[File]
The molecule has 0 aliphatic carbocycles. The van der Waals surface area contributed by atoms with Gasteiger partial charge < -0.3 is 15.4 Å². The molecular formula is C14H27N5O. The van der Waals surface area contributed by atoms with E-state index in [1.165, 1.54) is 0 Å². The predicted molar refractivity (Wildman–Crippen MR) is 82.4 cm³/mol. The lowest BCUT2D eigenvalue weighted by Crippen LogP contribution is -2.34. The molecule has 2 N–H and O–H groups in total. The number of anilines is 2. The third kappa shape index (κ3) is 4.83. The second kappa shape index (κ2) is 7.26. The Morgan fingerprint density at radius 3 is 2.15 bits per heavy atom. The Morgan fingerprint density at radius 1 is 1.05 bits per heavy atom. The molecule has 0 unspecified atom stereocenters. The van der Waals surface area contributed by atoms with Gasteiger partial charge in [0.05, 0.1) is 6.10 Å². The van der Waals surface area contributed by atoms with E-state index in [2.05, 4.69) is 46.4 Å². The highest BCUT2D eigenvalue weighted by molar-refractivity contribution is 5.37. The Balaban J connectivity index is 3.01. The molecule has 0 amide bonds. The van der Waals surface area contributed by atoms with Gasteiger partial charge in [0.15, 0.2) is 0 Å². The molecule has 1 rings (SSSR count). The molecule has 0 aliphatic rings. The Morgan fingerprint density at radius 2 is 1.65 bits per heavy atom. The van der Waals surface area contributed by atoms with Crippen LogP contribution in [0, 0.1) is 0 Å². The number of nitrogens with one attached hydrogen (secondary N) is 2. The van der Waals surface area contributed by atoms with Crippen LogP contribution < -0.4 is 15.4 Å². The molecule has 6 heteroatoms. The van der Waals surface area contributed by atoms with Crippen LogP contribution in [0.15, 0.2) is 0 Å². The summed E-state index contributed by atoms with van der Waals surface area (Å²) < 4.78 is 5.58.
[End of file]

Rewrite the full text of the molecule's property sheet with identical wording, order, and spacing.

The molecule has 0 aliphatic carbocycles. The van der Waals surface area contributed by atoms with Gasteiger partial charge < -0.3 is 15.4 Å². The molecular formula is C14H27N5O. The van der Waals surface area contributed by atoms with E-state index in [1.165, 1.54) is 0 Å². The predicted molar refractivity (Wildman–Crippen MR) is 82.4 cm³/mol. The lowest BCUT2D eigenvalue weighted by Crippen LogP contribution is -2.34. The molecule has 2 N–H and O–H groups in total. The number of anilines is 2. The third kappa shape index (κ3) is 4.83. The second kappa shape index (κ2) is 7.26. The Morgan fingerprint density at radius 3 is 2.15 bits per heavy atom. The Morgan fingerprint density at radius 1 is 1.05 bits per heavy atom. The molecule has 0 unspecified atom stereocenters. The van der Waals surface area contributed by atoms with Gasteiger partial charge in [0.05, 0.1) is 6.10 Å². The van der Waals surface area contributed by atoms with E-state index in [2.05, 4.69) is 46.4 Å². The highest BCUT2D eigenvalue weighted by molar-refractivity contribution is 5.37. The Balaban J connectivity index is 3.01. The molecule has 0 amide bonds. The van der Waals surface area contributed by atoms with Gasteiger partial charge in [0.15, 0.2) is 0 Å². The molecule has 1 rings (SSSR count). The molecule has 0 aliphatic rings. The Morgan fingerprint density at radius 2 is 1.65 bits per heavy atom. The van der Waals surface area contributed by atoms with Crippen LogP contribution in [0, 0.1) is 0 Å². The number of nitrogens with one attached hydrogen (secondary N) is 2. The van der Waals surface area contributed by atoms with Crippen LogP contribution < -0.4 is 15.4 Å². The molecule has 6 heteroatoms. The van der Waals surface area contributed by atoms with Crippen LogP contribution in [0.15, 0.2) is 0 Å². The summed E-state index contributed by atoms with van der Waals surface area (Å²) < 4.78 is 5.58.